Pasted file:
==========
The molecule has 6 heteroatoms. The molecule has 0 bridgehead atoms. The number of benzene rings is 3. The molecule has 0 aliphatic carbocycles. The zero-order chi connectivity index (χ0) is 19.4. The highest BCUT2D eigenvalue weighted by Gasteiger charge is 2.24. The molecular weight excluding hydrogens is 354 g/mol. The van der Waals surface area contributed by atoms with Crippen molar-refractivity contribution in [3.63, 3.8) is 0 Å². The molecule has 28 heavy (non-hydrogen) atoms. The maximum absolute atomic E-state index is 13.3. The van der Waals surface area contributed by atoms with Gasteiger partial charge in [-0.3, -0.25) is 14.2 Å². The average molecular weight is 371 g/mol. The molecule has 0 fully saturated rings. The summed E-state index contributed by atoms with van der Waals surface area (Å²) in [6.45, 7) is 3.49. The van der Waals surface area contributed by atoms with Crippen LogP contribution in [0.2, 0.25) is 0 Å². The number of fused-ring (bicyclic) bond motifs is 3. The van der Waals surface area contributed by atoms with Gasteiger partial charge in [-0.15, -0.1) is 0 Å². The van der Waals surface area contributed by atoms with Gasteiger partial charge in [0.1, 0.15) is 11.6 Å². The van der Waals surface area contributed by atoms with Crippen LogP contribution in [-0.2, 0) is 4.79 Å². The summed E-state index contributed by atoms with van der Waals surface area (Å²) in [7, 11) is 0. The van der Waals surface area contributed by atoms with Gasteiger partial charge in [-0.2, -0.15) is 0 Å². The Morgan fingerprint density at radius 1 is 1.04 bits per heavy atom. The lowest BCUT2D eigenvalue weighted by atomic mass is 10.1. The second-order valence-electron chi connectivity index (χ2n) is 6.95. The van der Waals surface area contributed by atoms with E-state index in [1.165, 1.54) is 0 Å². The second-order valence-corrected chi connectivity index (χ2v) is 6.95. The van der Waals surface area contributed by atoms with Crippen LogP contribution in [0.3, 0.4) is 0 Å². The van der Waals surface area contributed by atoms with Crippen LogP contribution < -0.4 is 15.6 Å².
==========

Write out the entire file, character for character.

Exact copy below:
The molecule has 6 heteroatoms. The molecule has 0 bridgehead atoms. The number of benzene rings is 3. The molecule has 0 aliphatic carbocycles. The zero-order chi connectivity index (χ0) is 19.4. The highest BCUT2D eigenvalue weighted by Gasteiger charge is 2.24. The molecular weight excluding hydrogens is 354 g/mol. The van der Waals surface area contributed by atoms with Crippen molar-refractivity contribution in [3.63, 3.8) is 0 Å². The molecule has 28 heavy (non-hydrogen) atoms. The maximum absolute atomic E-state index is 13.3. The van der Waals surface area contributed by atoms with Gasteiger partial charge in [-0.3, -0.25) is 14.2 Å². The average molecular weight is 371 g/mol. The molecule has 0 fully saturated rings. The summed E-state index contributed by atoms with van der Waals surface area (Å²) in [6.45, 7) is 3.49. The van der Waals surface area contributed by atoms with Crippen LogP contribution in [0.2, 0.25) is 0 Å². The number of fused-ring (bicyclic) bond motifs is 3. The van der Waals surface area contributed by atoms with Gasteiger partial charge in [-0.15, -0.1) is 0 Å². The van der Waals surface area contributed by atoms with Gasteiger partial charge in [0.1, 0.15) is 11.6 Å². The van der Waals surface area contributed by atoms with Crippen LogP contribution in [-0.2, 0) is 4.79 Å². The summed E-state index contributed by atoms with van der Waals surface area (Å²) in [7, 11) is 0. The van der Waals surface area contributed by atoms with Gasteiger partial charge in [-0.2, -0.15) is 0 Å². The Morgan fingerprint density at radius 1 is 1.04 bits per heavy atom. The lowest BCUT2D eigenvalue weighted by atomic mass is 10.1. The second-order valence-electron chi connectivity index (χ2n) is 6.95. The van der Waals surface area contributed by atoms with E-state index in [1.165, 1.54) is 0 Å². The second-order valence-corrected chi connectivity index (χ2v) is 6.95. The van der Waals surface area contributed by atoms with Crippen LogP contribution in [0.3, 0.4) is 0 Å². The van der Waals surface area contributed by atoms with Crippen LogP contribution < -0.4 is 15.6 Å².